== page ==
A FiF priest thinks about fostering vocations in the future

The most striking idea that emerged from the first meeting of the Vocations Group was one that I had never thought of before in this context. We did not come up with an answer, but moved on to other themes that we will be considering in later meetings. These groups, set up by the Forward in Faith College of Deans, are not concerned with the form of the structural solution (new province or whatever) but with particular issues that we will have to face whatever solution emerges. I was asked to join those thinking about vocations – how will we foster them, discern them,

sustain them in the new church of a decade hence?

The most striking question was this. What role models for the priestly life will we have in the new jurisdiction? However much we will remain part of the Church of England – and this whole exercise is based on the understanding that we will remain in the CofE – virtually all chaplaincies will be denied to us.

Schools and universities, if they have a chaplain, will be wanting one from the safe and respectable majority, a chaplain who is not going to cause any problems. Institutions of liberal education will

inevitably want a liberal chaplain, modern and inclusive and able to speak the same language as the young people he or she is ministering to – not an unreasonable proposition, surely.

The Armed Forces, prisons, hospitals – each have attracted over the years men with a real calling and with a strong sense of mission; freed from the petty concerns of parish and diocesan politics, they have often shown a Christ-like vision of a life worth living.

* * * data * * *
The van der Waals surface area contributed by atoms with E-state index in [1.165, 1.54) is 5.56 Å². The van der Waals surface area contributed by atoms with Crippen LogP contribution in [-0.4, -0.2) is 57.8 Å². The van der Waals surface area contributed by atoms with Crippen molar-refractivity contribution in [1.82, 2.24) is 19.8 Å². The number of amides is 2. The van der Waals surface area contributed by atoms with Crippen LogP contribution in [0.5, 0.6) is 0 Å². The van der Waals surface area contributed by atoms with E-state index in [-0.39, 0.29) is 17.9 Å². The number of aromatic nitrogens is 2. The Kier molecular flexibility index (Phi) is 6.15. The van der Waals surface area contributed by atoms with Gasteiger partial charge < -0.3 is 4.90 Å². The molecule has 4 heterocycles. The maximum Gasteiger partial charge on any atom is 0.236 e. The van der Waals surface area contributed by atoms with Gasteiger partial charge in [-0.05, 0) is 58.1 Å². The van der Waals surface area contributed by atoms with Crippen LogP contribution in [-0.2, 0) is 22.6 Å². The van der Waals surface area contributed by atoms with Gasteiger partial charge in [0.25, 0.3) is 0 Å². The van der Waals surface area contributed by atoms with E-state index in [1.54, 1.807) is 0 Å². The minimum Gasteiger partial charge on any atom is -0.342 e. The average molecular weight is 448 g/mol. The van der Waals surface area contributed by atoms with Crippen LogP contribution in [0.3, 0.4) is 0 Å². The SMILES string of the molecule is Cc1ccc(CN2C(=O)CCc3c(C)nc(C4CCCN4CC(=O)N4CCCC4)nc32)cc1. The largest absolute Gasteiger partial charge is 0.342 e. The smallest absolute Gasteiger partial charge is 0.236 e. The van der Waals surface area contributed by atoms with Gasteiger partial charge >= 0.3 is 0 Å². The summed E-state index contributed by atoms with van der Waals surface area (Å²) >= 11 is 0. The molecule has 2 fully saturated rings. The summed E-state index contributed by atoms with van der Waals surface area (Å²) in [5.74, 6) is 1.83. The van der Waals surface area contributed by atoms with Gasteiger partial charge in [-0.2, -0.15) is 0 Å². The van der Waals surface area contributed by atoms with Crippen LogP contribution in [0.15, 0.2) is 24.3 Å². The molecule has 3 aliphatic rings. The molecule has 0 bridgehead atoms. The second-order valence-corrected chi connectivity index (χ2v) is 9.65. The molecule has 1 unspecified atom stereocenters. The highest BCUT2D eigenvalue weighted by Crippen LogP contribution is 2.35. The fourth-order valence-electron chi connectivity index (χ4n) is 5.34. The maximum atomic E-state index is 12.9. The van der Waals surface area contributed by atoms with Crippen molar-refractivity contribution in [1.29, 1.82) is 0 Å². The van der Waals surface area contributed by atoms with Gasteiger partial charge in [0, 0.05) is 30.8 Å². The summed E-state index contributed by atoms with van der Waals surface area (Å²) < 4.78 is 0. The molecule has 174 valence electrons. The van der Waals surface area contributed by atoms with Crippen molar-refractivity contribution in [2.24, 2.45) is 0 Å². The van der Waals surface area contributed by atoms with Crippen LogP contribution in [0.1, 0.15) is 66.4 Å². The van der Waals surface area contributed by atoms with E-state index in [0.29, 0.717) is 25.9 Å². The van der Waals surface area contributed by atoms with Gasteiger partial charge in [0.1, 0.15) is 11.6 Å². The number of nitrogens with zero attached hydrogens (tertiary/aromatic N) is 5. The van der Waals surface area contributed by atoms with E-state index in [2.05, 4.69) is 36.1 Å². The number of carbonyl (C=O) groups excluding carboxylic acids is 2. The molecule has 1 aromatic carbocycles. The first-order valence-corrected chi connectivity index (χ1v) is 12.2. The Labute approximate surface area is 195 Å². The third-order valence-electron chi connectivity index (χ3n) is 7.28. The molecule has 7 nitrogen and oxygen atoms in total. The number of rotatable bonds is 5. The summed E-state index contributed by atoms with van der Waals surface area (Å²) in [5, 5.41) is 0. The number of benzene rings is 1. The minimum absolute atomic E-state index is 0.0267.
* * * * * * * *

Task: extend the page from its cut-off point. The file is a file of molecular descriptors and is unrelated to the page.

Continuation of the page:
Touching people’s lives at moments of high tension or life-changing vulnerability, they have proved to be important role models for the priestly life.

Parish priests are not all bad, and many are inspiring models; but it is only one type of role model. As we know (those of us who have been involved with aspirants and ordinands), many of those who have become good parish priests were first inspired by a chaplain, at school or college, or in the Army, more rarely prisons, and so on. What helped to make them role models was that they shared the life of the institution in the same way as everyone else.

By so obviously sharing the life of the world around them, their calling was imaginable to the young men with whom they lived and worked, and possibly inspiring. This inspiration may then have led the young man to the life of parish ministry, but that is a second stage in a developing vocation, which might never have occurred without the first stage.

The traditional notion and practice of Christian faith is increasingly counter-cultural (another word that kept coming up in our discussions). The implications of this – and it is a hard lesson for those who have been part of an established church to grasp – are that those positions which depend upon the institutions of contemporary culture (chaplaincies, in other words) will be completely closed to the clergy of a new province. They may be closing even for the most ardent liberals desperate to remain relevant and contemporary, but they will surely be completely out of bounds to traditionalists.

We know ourselves to have ‘an honoured place’ in the CofE for our traditional convictions about the sacred ministry, but to the outside world we are a tiny and irrelevant minority; even for Christians within such institutions we may be at best an embarrassment; at worst, they may simply loathe us, and who could blame them.

All very exciting in many ways for those of us who have pierced the mystery of faith and entered the world of Christ’s Church, but where will the role models be for those outside looking in, wondering about what may or may not make sense, in terms of a life worth leading? Personally, I enjoy being a counter-cultural pariah, but can I persuade others it is worth the candle?